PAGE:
Indoor air quality has become a topic of increasing concern in recent years. Studies performed by the Environmental Protection Agency have found that the indoor concentration of certain pollutants may be up to five times greater than outdoors. To keep such pollutants from leading to unwelcome health problems, many homeowners have turned to air purification systems.
Some of the most effective air purifiers are those that harness the power of ultraviolet light, or UV light for short. Unfortunately, UV air purifiers have also been the source of much misinformation. This article offers a useful introduction to these powerful appliances.
How HVAC UV Purifiers Work
Some of the most problematic indoor air pollutants are microorganisms like mildew, mold, and bacteria and viruses, which often take up residence inside of a home’s HVAC ducts. Ultraviolet air purifiers specialize at neutralizing any unwanted pests present in your air system. Specifically, ultraviolet light passes through the cell walls of microorganisms and disrupts their DNA.
In other words, simply by shining on a microscopic germ, UV light can kill it completely. This prevents those germs from leading to infections, allergies, and other illnesses. The exact same principle used in today’s UV air purifiers has been safely used since the mid-20th century for the purposes of medical sanitation and drinking water sterilization.
Three Types of UV Light
Not all ultraviolet light is capable of acting as a germicidal agent. Ultraviolet light comes in three distinct varieties, depending on its wavelength: UV-A, UV-B, and UV-C. Confusion about these three different types lies at the heart of much of the misinformation surrounding UV air purifiers.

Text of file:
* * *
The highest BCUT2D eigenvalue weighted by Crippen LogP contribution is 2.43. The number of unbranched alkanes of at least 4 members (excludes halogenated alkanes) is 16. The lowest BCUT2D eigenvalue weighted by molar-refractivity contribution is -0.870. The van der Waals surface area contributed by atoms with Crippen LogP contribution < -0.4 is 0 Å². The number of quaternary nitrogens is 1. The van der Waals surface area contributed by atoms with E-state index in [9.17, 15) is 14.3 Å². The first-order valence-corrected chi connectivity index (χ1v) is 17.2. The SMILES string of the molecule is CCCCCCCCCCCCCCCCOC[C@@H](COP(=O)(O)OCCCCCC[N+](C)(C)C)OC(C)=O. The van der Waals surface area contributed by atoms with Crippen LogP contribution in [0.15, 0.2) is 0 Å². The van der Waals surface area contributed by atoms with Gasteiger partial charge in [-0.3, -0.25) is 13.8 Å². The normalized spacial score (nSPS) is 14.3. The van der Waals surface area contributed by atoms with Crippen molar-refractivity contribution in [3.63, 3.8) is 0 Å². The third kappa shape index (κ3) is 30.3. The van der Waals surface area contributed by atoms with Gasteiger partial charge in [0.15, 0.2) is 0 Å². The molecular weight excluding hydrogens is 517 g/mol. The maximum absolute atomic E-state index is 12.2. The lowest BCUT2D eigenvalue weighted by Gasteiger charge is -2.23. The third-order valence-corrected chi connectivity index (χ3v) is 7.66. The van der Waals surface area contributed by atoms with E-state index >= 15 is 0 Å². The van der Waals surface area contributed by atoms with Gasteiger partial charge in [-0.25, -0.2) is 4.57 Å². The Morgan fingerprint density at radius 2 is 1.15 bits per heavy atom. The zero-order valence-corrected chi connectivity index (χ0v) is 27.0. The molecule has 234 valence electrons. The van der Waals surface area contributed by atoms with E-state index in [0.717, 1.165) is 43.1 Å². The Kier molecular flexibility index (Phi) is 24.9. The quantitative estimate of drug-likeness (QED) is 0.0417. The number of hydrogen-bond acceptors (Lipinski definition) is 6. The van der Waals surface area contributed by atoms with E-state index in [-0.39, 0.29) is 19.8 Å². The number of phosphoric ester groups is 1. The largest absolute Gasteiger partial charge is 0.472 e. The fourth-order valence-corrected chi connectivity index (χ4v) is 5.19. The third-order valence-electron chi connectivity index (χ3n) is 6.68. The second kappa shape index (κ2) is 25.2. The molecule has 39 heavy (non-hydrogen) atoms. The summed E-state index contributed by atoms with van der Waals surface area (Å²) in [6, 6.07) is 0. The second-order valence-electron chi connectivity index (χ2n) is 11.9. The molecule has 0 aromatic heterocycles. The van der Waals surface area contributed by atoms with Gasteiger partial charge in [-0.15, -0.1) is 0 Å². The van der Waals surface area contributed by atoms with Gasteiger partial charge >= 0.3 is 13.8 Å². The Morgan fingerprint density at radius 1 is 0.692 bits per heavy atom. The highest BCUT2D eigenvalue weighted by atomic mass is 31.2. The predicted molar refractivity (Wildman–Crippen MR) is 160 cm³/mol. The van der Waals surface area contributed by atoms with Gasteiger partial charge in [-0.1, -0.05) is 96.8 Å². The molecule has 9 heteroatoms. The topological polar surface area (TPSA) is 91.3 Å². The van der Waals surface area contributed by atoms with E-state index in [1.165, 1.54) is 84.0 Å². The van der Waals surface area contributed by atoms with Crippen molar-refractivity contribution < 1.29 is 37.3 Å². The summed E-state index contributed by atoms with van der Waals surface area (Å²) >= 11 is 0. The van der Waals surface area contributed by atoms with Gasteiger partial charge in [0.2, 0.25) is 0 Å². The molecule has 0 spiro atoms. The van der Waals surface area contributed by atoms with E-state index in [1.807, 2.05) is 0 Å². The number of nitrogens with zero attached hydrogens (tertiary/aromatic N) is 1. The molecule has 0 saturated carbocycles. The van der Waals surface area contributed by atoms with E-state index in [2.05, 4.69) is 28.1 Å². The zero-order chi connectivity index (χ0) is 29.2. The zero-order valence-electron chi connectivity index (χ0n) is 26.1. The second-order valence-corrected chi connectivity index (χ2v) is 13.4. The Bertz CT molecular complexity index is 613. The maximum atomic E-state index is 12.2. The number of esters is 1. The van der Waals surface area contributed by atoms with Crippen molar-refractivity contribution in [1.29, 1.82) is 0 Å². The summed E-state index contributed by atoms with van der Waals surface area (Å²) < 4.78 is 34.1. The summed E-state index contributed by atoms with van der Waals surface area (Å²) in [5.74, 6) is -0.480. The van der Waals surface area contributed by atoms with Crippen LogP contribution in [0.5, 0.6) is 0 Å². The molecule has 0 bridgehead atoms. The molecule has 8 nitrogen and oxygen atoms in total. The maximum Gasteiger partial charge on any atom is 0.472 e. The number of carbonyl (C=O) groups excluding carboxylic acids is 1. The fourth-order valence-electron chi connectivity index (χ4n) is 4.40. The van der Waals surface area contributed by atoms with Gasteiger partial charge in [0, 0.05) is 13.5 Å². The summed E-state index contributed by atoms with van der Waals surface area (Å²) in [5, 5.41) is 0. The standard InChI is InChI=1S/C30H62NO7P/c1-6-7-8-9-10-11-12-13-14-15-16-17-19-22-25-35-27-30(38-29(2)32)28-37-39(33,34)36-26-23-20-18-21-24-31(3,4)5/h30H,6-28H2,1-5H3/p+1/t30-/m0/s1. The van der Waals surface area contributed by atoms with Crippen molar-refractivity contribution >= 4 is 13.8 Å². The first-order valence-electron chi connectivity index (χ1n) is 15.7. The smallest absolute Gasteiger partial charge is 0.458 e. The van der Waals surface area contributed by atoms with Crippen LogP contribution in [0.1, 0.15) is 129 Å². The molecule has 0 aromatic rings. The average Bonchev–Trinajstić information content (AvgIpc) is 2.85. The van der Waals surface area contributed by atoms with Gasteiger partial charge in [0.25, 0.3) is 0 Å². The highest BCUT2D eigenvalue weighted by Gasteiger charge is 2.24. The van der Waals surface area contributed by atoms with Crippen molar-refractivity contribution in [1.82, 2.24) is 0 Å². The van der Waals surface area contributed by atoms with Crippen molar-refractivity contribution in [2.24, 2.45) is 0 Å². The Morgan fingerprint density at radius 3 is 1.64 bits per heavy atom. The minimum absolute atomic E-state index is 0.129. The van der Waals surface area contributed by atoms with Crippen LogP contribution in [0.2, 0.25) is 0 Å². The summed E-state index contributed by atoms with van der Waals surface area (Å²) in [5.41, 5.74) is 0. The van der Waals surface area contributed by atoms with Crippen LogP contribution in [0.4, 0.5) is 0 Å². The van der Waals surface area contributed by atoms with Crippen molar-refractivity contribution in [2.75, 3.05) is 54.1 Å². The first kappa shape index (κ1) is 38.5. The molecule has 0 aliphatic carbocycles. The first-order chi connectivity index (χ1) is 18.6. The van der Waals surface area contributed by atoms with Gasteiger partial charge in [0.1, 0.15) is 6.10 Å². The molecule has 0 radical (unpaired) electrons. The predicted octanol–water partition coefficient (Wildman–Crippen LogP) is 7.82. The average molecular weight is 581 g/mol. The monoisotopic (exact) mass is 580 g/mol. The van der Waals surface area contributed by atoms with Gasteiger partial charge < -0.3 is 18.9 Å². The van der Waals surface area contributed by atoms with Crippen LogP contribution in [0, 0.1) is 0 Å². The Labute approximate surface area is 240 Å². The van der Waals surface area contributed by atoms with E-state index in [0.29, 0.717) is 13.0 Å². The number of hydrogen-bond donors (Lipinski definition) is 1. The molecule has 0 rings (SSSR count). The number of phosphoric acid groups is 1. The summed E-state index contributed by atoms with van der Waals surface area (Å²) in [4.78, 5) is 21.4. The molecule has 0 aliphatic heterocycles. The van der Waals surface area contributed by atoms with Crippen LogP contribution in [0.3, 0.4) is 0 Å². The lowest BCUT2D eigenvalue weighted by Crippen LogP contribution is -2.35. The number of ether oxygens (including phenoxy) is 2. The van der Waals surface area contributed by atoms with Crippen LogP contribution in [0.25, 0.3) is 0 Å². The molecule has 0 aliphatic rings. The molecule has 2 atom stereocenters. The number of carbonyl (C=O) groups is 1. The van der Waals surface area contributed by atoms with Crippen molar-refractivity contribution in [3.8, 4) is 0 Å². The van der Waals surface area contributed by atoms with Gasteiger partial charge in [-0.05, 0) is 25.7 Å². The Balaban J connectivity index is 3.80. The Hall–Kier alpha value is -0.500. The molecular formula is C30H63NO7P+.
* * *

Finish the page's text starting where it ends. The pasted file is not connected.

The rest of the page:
UV-A light makes up 95 percent of the sun’s radiation that gets to the earth. Excessive exposure to UV-A in natural sunlight leads to skin wrinkles and other signs of premature aging. UV-B also exists in the sunlight that makes it through the atmosphere, and is particularly harmful to humans, as it leads to sunburns, skin cancer, and other serious ailments.
UV-C is the most dangerous form of ultraviolet light. Of the three types, it also has the shortest wavelength — so short that none of the UV-C produced by the sun ever makes it through the earth’s atmosphere. Yet when UV-C light is artificially generated, it proves highly effective at destroying microorganisms.
UV purifiers exclusively use UV-C in order to keep the air of your home free from dangerous microorganisms. Because this light is safely hidden inside of your HVAC system and is never released into the rooms of your home, it can do its job without posing any threat to you or your family.
Benefits of UV Air Purifiers
The greatest benefit of a UV air purifier lies in its ability to eliminate potentially harmful microorganisms from your home’s air supply. To understand why this makes UV purifiers so unique, you must first understand that most physical filtration systems cannot capture or remove microorganisms from your air.
That’s because those microorganisms are many times smaller than the sorts of things air filters are designed to capture — things like dust, smoke, pet hair, and pollen. Most types of germs are small enough that they can pass right through a standard air filter. Certain microorganisms — viruses, for example — are even small enough to pass through HEPA filters.
Homeowners should understand that, despite the powerful abilities of UV air purifiers, they are best implemented along with traditional filtration systems. Likewise, homeowners must be prepared to have the UV bulbs in an air purifier changed every few years since the bulb will gradually lose effectiveness as it ages. To learn more about how to best harness the power of UV purification in your home, contact American Air Cares for exemplary and guaranteed air conditioning service in Port St. Lucie, and surrounding areas.